What Sweden can teach America about measles vaccinations

The World
Ten-month old Lauren Durbin receives an injection for measles, mumps and rubella. Typically children do not receive the MMR vaccine until they are 12 months old.

Ten-month old Lauren Durbin receives an injection for measles, mumps and rubella. 

Rebecca Naden/Reuters

The measles outbreak that apparently had its start at Disneyland is leaping borders every day. There are more than 90 cases so far, reaching beyond California to at least six other US states as well as Mexico.

Yes, there's a measles shot, but in recent years, more Americans aren't getting the vaccination that provides coverage for measles, mumps and German measles, also known as rubella. In some areas of California, 13 percent of young children haven't been immunized. Compare that with a place like Sweden, where vaccination coverage is estimated to include all but 5 percent of the entire population.

That's because Swedes show up for all sorts of optional immunizations in droves, providing the sort of "herd immunity" that Americans can only envy. 

Elizabeth Bruenig, a staff writer at The New Republic, says Swedes tend to approach vaccination campaigns very differently than Americans do. "When I think about my flu shot every year, and whether or not I really want to go through getting the needle in the arm, I'm generally thinking about my own health: Do I want to sick this year?" Bruenig says. "In Sweden, it's very common to think of vaccines as something that you do because you're going to be in contact with people who are vulnerable to illness. It's a way of protecting them."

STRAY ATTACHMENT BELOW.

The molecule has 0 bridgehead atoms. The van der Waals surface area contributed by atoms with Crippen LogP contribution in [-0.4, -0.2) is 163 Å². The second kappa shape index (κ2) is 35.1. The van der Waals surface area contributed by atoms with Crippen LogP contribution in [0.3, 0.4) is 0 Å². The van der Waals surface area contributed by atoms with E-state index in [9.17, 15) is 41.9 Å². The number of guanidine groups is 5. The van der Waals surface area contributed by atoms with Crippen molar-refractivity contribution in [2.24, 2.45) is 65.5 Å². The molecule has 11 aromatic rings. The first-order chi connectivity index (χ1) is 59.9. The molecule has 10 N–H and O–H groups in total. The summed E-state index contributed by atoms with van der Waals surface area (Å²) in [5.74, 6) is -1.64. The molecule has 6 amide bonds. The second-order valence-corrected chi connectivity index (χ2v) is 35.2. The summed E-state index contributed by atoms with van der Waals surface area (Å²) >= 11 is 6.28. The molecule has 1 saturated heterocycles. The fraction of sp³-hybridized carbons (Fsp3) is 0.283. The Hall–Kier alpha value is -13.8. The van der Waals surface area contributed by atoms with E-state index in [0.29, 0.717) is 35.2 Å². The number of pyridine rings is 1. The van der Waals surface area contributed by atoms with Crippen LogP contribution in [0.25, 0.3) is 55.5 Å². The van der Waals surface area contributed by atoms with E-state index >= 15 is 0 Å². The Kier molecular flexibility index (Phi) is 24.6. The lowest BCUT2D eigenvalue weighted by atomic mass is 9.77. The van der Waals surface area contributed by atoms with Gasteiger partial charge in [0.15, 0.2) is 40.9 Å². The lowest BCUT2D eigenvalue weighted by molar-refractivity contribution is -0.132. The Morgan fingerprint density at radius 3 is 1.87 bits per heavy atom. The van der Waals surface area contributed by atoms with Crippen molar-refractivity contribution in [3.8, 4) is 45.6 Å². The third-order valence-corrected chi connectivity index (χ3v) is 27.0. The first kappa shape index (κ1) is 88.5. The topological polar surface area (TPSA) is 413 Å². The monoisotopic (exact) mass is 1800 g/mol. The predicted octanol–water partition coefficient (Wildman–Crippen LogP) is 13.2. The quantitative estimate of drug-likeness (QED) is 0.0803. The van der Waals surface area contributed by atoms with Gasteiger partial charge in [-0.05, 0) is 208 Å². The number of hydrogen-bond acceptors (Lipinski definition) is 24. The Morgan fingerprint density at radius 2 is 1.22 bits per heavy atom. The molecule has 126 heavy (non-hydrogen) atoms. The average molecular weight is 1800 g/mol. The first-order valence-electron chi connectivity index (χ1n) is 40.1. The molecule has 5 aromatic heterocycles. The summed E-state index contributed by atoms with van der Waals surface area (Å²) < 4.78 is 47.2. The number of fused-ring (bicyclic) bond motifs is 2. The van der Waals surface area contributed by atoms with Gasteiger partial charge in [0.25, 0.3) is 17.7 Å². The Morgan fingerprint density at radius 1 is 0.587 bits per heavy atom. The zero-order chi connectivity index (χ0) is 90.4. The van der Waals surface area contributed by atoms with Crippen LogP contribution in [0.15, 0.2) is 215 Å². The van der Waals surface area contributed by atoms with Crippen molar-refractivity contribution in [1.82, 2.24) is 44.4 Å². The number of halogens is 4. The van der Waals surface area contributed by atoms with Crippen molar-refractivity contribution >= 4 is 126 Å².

Those vulnerable groups include the elderly, children who are too young to be vaccinated and the immuno-compromised such as people going through chemo-therapy, or those with HIV and AIDS. Others turn out to be at risk because the measles vaccine isn't 100 percent effective for everyone who receives it.

Measles is a high contagious respiratory disease. Authorities thought they had defeated it in within US borders in 1982, but new outbreaks are on the rise. Most of these new infections are people who haven't been immunized because more and more parents are accepting as fact misconceptions about the supposed dangers of vaccinations. 

Those myths are apparently not so persuasive to Swedes. 

Bruenig says when Swedish parents think about getting their children immunized, they act because "it's something that we do where we all use our bodies sort of as human shields for people whose bodies just don't have the capacity to be vaccinated or to withstand these diseases." 

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